• Pingback: Webinar Appointment Specialist- Social Media Software (Bellevue/Issaquah, WA) — Side Job Central()

  • Some of the recent Social Media events and summits all focused on single location or large corporate brand monitoring. Thanks for putting a different slant on the topic and focusing on tools that allow less savvy local operators to get started and leverage corporate content. Several of my clients own fast-food and other franchises and these are great suggestions to bring to some of their conferences and training sessions.

  • You continue to share the tools we need to do our jobs well and advise our clients to the nth degree. That's what I so appreciate about this blog. Your practicality, smarts and leadership in this space does not go unappreciated by me. I will look into Valuevine.

  • Pingback: The Paradox of Social Media Tools()

  • Pingback: Seattle WA Jobs » Blog Archive » Social Media Software – Marketing Appointment Specialist (Bellevue/Issaquah, WA)()

  • MediaFunnel is worth looking at, too.

  • kimsmith79 helped me find a franchise opportunity that was perfect for me. They helped me every step of the way, provided me with resources and countless directories. They have excellent customer service as well!

  • kimsmith79 helped me find a franchise opportunity that was perfect for me. They helped me every step of the way, provided me with resources and countless directories. They have excellent customer service as well!

  • CourtneyM

    These are great explanations. Thanks!

    I think this might pair well with a recent report by Jamie Beckland at White Horse. He covers some of the same platforms as you do and a few more. I think they would work well together for people who are trying to find more about Social Media Management Platforms.

    Here is a link if you are interested:

    I should say I do work for White Horse but I thought you might be interested in the complimentary information.

  • Paul Beaulieu

    Thanks for the insight. These apps are for enterprise solutions. what do you recommend for the small business owner (as you mentioned in the article) with limited resources and budget? I am a two person marketing shop, and I am constantly looking for an all-in-one solutions to the multiple channels I use. Any advise would be appreciated.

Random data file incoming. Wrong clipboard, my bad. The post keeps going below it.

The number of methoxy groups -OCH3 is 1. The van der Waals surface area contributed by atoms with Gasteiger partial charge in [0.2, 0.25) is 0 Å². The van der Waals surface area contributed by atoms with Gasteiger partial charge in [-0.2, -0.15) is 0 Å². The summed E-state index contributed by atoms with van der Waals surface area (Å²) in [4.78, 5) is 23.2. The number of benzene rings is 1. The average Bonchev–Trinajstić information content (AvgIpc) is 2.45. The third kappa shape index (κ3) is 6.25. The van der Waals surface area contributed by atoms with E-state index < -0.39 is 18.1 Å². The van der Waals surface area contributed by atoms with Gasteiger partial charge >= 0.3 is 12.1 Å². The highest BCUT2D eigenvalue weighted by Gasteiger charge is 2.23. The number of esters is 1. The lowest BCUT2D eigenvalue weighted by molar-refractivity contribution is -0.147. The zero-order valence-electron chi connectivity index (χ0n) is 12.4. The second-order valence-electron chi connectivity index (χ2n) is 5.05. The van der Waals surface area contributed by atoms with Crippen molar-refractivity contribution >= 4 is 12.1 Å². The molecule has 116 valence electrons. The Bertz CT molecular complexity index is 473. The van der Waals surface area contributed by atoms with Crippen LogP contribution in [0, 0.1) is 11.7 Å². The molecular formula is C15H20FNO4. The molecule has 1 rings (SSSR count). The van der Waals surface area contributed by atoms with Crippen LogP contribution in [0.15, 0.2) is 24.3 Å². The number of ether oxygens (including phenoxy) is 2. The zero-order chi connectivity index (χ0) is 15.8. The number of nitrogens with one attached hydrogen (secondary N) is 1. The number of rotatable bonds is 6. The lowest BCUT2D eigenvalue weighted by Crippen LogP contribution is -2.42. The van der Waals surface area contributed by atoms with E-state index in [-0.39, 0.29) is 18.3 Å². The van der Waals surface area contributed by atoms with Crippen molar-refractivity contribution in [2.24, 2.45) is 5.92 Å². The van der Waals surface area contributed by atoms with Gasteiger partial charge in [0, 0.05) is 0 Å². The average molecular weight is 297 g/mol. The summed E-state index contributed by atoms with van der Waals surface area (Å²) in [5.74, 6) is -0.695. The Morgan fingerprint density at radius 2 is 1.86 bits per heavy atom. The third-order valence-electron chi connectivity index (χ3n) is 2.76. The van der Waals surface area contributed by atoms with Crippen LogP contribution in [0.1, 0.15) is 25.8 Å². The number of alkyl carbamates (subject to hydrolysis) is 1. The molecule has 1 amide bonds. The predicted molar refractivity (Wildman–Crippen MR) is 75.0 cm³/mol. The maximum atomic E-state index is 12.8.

• Very interesting that you have identified franchise companies as a distinct market segment. I agree completely. My company provides marketing and communications software to many of leading franchises and these businesses share a number of unique challenges managing their communications. I would note that dealerships (auto), agencies (real estate, insurance), and direct sellers (Avon) share many of the same business issues.

    We recently launched our social media management application, Engage121, to address this market. In fact, prior to our roll out, every staff member at Engage121 attended your presentation at the Social Media Success Summit. You can find us at The companies above seem to be providing a very credible service and I am delighted to toss our hat into the ring.

    Jon Victor, CEO
    Engage121, Inc.
    T: @jve121

  • Pingback: software reviews()

  • Pingback: A review of our competition « JV E121's Blog()

  • vladiim

    Another great article Jason – my biggest moot point at the moment is tying these tools back into other customer DBs to drive the big picture of which segments are doing what.

    What's people's experience been in pulling this off technically?

    • You're talking more social CRM functionality. Stay tuned!

  • Thank you Jason.

    Best Regards,
    James Gallagher

  • I think I will definitely try a couple of these tools

  • Thank you Jason for your review of Valuevine. We consider ourselves fortunate to be working with such impressive national brands and their nearly one thousand business locations that understand the power of local connections with consumers. It is with their partnership that our solution has continued to evolve to provide a balanced platform for location-based customer discovery, engagement, and promotions.

    Our team is excited to continue to drive innovation in this rapidly changing space.

    Neil Crist

  • Dennisdavis6688

    The restaurant I work for uses Expion now. I was skeptical at first when they 'took over' my Facebook page. I thought that I would lose too much control. But, the exact opposite is true. I kept my control and I am still able to tailor my page to my guests and community. In addition I gained new tools to help me reach my local customer base. Expion is always updating and keeping me in the loop. Couldn't be happier!

    • Wow! Thanks, Dennis. Great to hear directly from people using the
      tools and potentially affected by their use/misuse. I wonder if you
      might share a bit more about how your corporate team disseminated and
      trained your group, etc. Just would be great to hear how it went from
      a store perspective, especially since you're happy with the product!
      Thanks for chiming in!

      • Dennisdavis6688